The first Formula One Japanese Grand Prix was the final round of the 1976 season, staged at the Fuji circuit.
This was the season where Ferrari’s Niki Lauda had his near fatal crash at the Nurburgring whilst looking set to retain the driver’s championship he won in 1975. McLaren’s James Hunt closed the gap to within 2 points Lauda’s absence, but then Lauda amazingly returning to the grid for the Italian Grand Prix, and by the time they arrived in Japan Lauda led by 3 points. A Hunt win would see the Englishman crowned champion as Hunt had already scored 6 wins to Lauda’s five. In qualifying Mario Andretti took pole position for Lotus, with Hunt’s McLaren second and Niki Lauda back in third for Ferrari.
But on race day the heavens opened, with rain lashing down and mist hanging in the air – treacherous conditions for driving. As the race started Hunt burst through to take the lead, with John Watson skating his Penske into second position behind him. Lauda slipped back at the start, and decided to come into the pits and withdraw at the end of the second lap due to the treacherous conditions– a brave driver with the conviction to say that that bravery was one thing – but that risking his life in these conditions was simply not worth it. Still, the race went on, and now the calculus was changed – Hunt would be champion if he could simply finish fourth.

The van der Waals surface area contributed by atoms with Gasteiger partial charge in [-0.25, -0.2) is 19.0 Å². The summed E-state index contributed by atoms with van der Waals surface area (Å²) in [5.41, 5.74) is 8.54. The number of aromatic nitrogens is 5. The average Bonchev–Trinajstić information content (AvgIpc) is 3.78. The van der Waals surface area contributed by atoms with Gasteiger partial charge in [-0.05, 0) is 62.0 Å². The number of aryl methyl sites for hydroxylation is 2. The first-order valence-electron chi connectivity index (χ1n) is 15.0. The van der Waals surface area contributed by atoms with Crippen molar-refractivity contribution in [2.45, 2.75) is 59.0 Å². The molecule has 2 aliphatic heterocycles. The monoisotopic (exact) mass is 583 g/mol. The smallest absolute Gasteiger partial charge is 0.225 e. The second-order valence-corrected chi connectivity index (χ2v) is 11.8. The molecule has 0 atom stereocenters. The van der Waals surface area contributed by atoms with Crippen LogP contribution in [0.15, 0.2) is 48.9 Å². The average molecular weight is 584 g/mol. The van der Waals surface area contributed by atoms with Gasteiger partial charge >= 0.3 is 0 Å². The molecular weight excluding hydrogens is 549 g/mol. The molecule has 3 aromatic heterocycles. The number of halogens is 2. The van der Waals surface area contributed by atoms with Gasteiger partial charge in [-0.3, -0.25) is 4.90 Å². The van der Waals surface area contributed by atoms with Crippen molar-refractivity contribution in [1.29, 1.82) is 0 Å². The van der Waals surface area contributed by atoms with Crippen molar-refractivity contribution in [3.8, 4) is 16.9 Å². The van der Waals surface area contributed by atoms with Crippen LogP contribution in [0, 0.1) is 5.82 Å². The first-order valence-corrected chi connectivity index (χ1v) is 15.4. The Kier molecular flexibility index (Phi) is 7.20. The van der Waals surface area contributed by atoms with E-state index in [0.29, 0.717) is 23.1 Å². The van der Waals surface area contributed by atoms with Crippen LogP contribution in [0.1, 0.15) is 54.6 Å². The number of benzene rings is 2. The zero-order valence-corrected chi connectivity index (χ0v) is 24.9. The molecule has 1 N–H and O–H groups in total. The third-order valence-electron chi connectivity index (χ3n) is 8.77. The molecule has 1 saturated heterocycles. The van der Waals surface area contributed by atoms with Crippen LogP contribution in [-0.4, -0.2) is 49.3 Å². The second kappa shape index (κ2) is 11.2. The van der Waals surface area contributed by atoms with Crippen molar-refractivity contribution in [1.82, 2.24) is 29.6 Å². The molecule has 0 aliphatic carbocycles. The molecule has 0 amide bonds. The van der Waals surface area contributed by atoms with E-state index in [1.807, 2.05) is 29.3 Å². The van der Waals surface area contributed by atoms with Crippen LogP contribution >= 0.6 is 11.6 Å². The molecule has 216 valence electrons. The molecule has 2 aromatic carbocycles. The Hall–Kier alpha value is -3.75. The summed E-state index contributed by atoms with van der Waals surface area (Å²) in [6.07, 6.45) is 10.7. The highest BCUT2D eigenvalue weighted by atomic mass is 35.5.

Hunt was comfortable as a driver could be in the dreadful conditions, building a command lead early on from Andretti. But as the laps wore on Hunt started to come under pressure from Vittorio Bambrilla, the March driver who famously spun his way across the finish line when winning the 1975 Austrian Grand Prix, held under similar wet conditions. Hunt needed to simply stay clear of trouble, but nearly came to grief as Bambrilla challenged him, the March getting its nose ahead briefly after diving down the inside at the hairpin, but running too deep and allowing Hunt back past Bambrilla then spun as he tried to stick back onto Hunt’s gearbox. So the threat from Bambrilla was gone, Hunt again seemed safe to coast to the finish.
As the track dried, looking after tyres would prove to be key to the race, and Hunt, needing only that fourth position, backed off, with Mario Andretti surging into the lead with only 9 laps remaining. The McLaren team were leaving the decision on stopping for fresh tyres to Hunt, but he stayed out, slipped down to third but regained the spot when Patrick Depailler had to pit for tyres. Hunt stayed out but eventually the decision was made for him as he suffered a blown tyre and a puncture – Hunt dropping to fifth as he rejoined after a slow stop with the mechanics struggling to jack up the car. So fresh tyres and five laps remaining, with Hunt needing to make a place to be world champion – he set off in determined mood, his day not going to be ruined as he passed first Clay Regazzoni’s Ferrari and then Alan Jones Surtees to make sure of the job. Hunt finishing in third place behind Mario Andretti and Patrick Depailler and in so doing became the World Champion of 1976.